“Sullivan v. Sullivan: An Example of How Appreciation in Value of Pre-Marital Stock in a Closely-Held Business May Remain the Spouse’s ‘Separate Property’ in the Event of Divorce

Posted By Austin Buerlein, Esq. On April 17, 2014

The recent case of Sullivan v. Sullivan, 2014 WL 1266263 (Ga.), 14 FCDR 687, provides a seminal case in Georgia addressing certain Separate vs. Marital Property rights in a divorce case, involving a party's interest in closely held business.

More specifically, it provides an example of a factual scenario where the Court held that appreciation in value of pre-marital shares (or, distributions derived from such shares) during the marriage were considered the owning party's Separate/Non-Marital Property - notwithstanding the fact that the Husband worked for the (closely held) business during the marriage.

A Brief Synopsis of the Case is as Follows:

  • Prior to the marriage, Husband acquired shares in a closely held S-Corp
  • The Husband WORKED for the company, before and during the marriage. In fact, he "carried a title indicating that he managed the operation of the company."
  • In parties divorce, Wife argued that the appreciation of the Husband's shares during the marriage should be considered in part or full as Marital Property. Her primary basis was that it was the Husband's individual efforts that caused the corporation to grow in value during their marriage.
  • HELD: The appreciation in value of the stock was not sufficiently "attributed to the marital unit;" rather, it was more attributed to "market forces" under the facts of this case, and, accordingly, all of the appreciation was considered the Husband's Separate property. Further, the Court effectively also held that K-1 distributions generated by the corporation were also considered Husband's Separate Property under the circumstances, even though it was arguably "income" "earned" during the marriage.
  • General Basis for the Holding: "First, although Husband was a shareholder and carried a title indicating that he managed the operation of the company, testimony at trial showed that he was primarily responsible for managing the company's pick-ups and deliveries, and that he had comparatively little influence in the running of the company. Second, Husband testified that the rapid rise in the company's appreciation was due to the company's acquisition of new government contracts, in which he was not involved. Third, assuming arguendo that K-1 income can be a marital investment as a matter of law, the superior court did not err in concluding that the K-1 income in this case was not an investment made by the marital unit. Here, the marital unit had no control over whether the K-1 income would be retained in the company or distributed. If the marital unit did not control whether K-1 earnings would be retained, their retention cannot be said to be an investment by either spouse. Fourth, given the preceding findings, Wife cannot succeed in her argument that her support of Husband's career was evidence of marital investment. If Husband did not contribute to any growth in the company, then by extension Wife's efforts to support Husband in his career did not indirectly contribute to the growth of the company either, and is not a marital investment. The superior court's finding that there was no evidence of marital investment in this case was not clearly erroneous."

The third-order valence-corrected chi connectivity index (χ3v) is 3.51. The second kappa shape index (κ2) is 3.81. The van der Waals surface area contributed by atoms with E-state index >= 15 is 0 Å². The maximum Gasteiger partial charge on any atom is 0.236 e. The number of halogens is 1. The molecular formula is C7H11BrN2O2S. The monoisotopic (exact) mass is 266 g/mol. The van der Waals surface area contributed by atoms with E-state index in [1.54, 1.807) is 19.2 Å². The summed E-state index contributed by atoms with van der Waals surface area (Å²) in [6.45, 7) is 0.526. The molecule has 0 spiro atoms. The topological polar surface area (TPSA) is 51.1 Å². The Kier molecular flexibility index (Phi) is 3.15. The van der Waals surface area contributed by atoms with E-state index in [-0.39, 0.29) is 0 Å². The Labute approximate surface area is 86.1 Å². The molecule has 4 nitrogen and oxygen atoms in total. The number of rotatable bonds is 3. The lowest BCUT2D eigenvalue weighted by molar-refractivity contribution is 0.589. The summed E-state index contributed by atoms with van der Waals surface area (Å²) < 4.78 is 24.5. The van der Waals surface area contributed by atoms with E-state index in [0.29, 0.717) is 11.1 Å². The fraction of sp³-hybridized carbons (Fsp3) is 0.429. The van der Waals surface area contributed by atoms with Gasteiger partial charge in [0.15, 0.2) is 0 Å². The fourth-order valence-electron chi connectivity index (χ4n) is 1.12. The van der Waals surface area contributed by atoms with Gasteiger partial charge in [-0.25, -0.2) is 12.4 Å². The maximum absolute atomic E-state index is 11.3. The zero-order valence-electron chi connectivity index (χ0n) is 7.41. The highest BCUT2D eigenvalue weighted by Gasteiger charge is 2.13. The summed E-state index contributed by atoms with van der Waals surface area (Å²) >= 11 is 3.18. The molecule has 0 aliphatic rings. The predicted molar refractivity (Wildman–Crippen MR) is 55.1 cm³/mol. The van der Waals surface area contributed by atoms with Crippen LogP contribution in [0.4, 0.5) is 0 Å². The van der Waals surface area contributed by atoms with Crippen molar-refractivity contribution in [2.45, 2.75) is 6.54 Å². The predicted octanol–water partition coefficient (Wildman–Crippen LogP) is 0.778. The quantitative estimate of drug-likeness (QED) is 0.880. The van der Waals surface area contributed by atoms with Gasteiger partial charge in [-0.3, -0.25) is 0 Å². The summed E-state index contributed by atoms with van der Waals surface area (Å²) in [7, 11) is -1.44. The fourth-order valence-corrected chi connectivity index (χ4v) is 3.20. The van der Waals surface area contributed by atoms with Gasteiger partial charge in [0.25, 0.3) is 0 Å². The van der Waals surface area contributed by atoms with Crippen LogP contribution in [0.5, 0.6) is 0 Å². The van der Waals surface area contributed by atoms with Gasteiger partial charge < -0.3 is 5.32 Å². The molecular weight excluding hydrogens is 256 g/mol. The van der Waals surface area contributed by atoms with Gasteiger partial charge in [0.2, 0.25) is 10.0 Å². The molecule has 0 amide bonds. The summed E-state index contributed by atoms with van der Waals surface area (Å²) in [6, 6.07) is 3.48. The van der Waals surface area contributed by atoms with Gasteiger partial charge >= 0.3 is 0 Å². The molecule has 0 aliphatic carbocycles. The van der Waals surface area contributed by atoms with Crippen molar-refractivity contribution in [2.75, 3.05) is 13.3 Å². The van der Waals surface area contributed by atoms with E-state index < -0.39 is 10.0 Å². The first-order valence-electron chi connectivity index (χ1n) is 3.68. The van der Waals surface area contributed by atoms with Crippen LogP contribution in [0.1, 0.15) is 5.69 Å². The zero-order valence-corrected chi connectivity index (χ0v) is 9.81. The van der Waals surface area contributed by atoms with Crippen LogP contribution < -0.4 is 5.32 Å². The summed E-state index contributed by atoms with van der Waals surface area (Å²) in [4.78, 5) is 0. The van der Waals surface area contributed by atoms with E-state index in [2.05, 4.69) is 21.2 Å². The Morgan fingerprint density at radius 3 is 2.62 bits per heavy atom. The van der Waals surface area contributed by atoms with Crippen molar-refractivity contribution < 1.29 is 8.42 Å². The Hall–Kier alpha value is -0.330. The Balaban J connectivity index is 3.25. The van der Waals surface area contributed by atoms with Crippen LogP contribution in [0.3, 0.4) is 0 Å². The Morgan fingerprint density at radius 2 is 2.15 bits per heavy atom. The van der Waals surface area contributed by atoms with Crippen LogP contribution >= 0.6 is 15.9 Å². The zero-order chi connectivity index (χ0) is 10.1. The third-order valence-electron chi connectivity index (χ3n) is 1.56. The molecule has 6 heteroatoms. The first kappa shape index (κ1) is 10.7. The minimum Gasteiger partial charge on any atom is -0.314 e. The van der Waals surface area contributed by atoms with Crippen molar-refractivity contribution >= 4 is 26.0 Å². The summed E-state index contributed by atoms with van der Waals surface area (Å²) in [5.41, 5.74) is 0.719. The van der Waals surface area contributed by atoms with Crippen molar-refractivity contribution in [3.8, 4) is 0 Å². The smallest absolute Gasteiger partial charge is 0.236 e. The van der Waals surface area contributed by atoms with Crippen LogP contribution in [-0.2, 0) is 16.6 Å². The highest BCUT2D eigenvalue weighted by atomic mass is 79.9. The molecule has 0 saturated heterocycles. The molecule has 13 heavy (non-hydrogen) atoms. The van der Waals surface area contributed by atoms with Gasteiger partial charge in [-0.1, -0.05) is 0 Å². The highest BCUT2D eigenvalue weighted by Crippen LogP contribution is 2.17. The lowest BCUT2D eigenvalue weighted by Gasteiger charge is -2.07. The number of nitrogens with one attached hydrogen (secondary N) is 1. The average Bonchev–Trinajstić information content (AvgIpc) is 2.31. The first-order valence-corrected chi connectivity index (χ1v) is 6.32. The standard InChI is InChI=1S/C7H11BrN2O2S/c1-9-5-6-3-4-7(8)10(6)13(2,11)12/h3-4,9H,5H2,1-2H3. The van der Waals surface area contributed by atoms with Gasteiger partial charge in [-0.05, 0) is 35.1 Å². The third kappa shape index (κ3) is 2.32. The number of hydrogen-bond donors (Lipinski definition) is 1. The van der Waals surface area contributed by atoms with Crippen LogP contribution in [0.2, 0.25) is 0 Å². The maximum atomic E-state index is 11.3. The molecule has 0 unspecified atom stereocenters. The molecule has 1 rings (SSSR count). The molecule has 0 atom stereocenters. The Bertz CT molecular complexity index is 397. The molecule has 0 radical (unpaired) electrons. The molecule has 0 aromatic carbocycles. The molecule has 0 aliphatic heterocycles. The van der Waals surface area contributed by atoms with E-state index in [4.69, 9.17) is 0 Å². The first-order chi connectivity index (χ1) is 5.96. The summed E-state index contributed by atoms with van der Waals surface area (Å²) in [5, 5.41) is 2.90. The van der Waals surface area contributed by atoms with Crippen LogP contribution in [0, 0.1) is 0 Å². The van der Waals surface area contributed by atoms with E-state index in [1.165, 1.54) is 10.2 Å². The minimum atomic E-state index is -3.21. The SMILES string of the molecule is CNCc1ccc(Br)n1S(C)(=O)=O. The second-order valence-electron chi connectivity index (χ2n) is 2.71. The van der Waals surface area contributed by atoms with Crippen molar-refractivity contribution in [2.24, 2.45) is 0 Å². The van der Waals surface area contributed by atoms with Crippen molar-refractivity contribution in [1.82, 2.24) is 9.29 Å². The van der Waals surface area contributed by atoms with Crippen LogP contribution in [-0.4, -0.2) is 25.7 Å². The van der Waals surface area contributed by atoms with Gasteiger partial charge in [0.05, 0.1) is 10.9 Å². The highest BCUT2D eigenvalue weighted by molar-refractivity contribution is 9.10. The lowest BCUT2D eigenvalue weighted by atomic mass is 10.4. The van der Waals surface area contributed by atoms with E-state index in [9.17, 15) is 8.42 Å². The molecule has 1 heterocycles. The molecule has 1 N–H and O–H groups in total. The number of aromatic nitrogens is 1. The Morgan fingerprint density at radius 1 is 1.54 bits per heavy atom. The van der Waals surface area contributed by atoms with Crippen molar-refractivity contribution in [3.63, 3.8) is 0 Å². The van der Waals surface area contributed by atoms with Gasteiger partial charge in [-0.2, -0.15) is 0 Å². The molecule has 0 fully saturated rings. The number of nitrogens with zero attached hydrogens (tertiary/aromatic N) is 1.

As held by the Sullivan Court, in Georgia:

Certainly, a spouse's interest in a closely-held corporation may be a marital asset subject to equitable division in a divorce; this is so even when the business interest was started as the result of separate pre-marital funds. Jones-Shaw v. Shaw, 291 Ga. 252, 253, 728 S.E.2d 646 (2012). The key is whether there is an appreciation in the value of the business interest during the course of the marriage as a result of the spouses' individual or joint efforts. However, appreciation in value of the asset during the marriage does not render it a marital asset subject to equitable division if the appreciation is solely a result of market forces. Thus, the determinative factors are the asset's increase in value, if any, during the marriage, and that any such gain be due to spousal effort, either separately or in conjunction with the other spouse.

Accordingly, any time a spouse comes into the marriage owning any interests in a business, a central issue will be: "What was responsible for any appreciation in value of said business during the course of the marriage?" Where the owning spouse works for the company during the marriage, the parties should review and consider the Sullivan case for guidance.

Tags: Appreciation in value of pre-marital shares, Divorce, Pre-marital property, Separate v. Marital Property